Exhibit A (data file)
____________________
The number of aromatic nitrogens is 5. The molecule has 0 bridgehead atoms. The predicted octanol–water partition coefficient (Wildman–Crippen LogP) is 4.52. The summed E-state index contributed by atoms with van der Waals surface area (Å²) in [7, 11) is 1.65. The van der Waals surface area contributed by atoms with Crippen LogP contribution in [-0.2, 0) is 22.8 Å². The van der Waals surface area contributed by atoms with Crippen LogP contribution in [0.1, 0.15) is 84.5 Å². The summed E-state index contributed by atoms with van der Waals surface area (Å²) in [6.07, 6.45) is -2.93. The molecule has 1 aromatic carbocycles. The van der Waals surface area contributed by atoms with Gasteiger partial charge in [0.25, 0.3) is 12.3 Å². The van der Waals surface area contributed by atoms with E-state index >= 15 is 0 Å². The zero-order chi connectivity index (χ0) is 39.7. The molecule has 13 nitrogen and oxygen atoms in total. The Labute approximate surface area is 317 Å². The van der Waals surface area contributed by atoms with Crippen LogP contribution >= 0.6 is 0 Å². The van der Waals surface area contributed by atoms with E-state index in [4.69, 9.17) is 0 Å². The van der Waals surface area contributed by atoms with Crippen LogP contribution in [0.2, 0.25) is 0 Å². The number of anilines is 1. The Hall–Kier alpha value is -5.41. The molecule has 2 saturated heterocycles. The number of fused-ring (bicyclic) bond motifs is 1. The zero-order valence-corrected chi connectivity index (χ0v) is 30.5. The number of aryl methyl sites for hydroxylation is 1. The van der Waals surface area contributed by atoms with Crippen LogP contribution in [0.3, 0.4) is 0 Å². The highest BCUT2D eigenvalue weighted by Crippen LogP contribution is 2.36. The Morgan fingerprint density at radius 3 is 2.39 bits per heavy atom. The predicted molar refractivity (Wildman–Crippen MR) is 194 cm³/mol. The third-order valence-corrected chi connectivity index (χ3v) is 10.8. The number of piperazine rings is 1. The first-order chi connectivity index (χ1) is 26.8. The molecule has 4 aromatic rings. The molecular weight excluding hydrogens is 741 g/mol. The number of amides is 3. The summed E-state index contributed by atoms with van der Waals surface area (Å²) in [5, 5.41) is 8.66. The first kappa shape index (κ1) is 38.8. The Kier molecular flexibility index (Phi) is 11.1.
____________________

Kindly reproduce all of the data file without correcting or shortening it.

The number of aromatic nitrogens is 5. The molecule has 0 bridgehead atoms. The predicted octanol–water partition coefficient (Wildman–Crippen LogP) is 4.52. The summed E-state index contributed by atoms with van der Waals surface area (Å²) in [7, 11) is 1.65. The van der Waals surface area contributed by atoms with Crippen LogP contribution in [-0.2, 0) is 22.8 Å². The van der Waals surface area contributed by atoms with Crippen LogP contribution in [0.1, 0.15) is 84.5 Å². The summed E-state index contributed by atoms with van der Waals surface area (Å²) in [6.07, 6.45) is -2.93. The molecule has 1 aromatic carbocycles. The van der Waals surface area contributed by atoms with Gasteiger partial charge in [0.25, 0.3) is 12.3 Å². The van der Waals surface area contributed by atoms with E-state index >= 15 is 0 Å². The zero-order chi connectivity index (χ0) is 39.7. The molecule has 13 nitrogen and oxygen atoms in total. The Labute approximate surface area is 317 Å². The van der Waals surface area contributed by atoms with Crippen LogP contribution >= 0.6 is 0 Å². The van der Waals surface area contributed by atoms with E-state index in [4.69, 9.17) is 0 Å². The van der Waals surface area contributed by atoms with Crippen LogP contribution in [0.2, 0.25) is 0 Å². The number of anilines is 1. The Hall–Kier alpha value is -5.41. The molecule has 2 saturated heterocycles. The number of fused-ring (bicyclic) bond motifs is 1. The zero-order valence-corrected chi connectivity index (χ0v) is 30.5. The number of aryl methyl sites for hydroxylation is 1. The van der Waals surface area contributed by atoms with Crippen LogP contribution in [0.3, 0.4) is 0 Å². The highest BCUT2D eigenvalue weighted by Crippen LogP contribution is 2.36. The Morgan fingerprint density at radius 3 is 2.39 bits per heavy atom. The predicted molar refractivity (Wildman–Crippen MR) is 194 cm³/mol. The third-order valence-corrected chi connectivity index (χ3v) is 10.8. The number of piperazine rings is 1. The first-order chi connectivity index (χ1) is 26.8. The molecule has 4 aromatic rings. The molecular weight excluding hydrogens is 741 g/mol. The number of amides is 3. The summed E-state index contributed by atoms with van der Waals surface area (Å²) in [5, 5.41) is 8.66. The first kappa shape index (κ1) is 38.8. The Kier molecular flexibility index (Phi) is 11.1.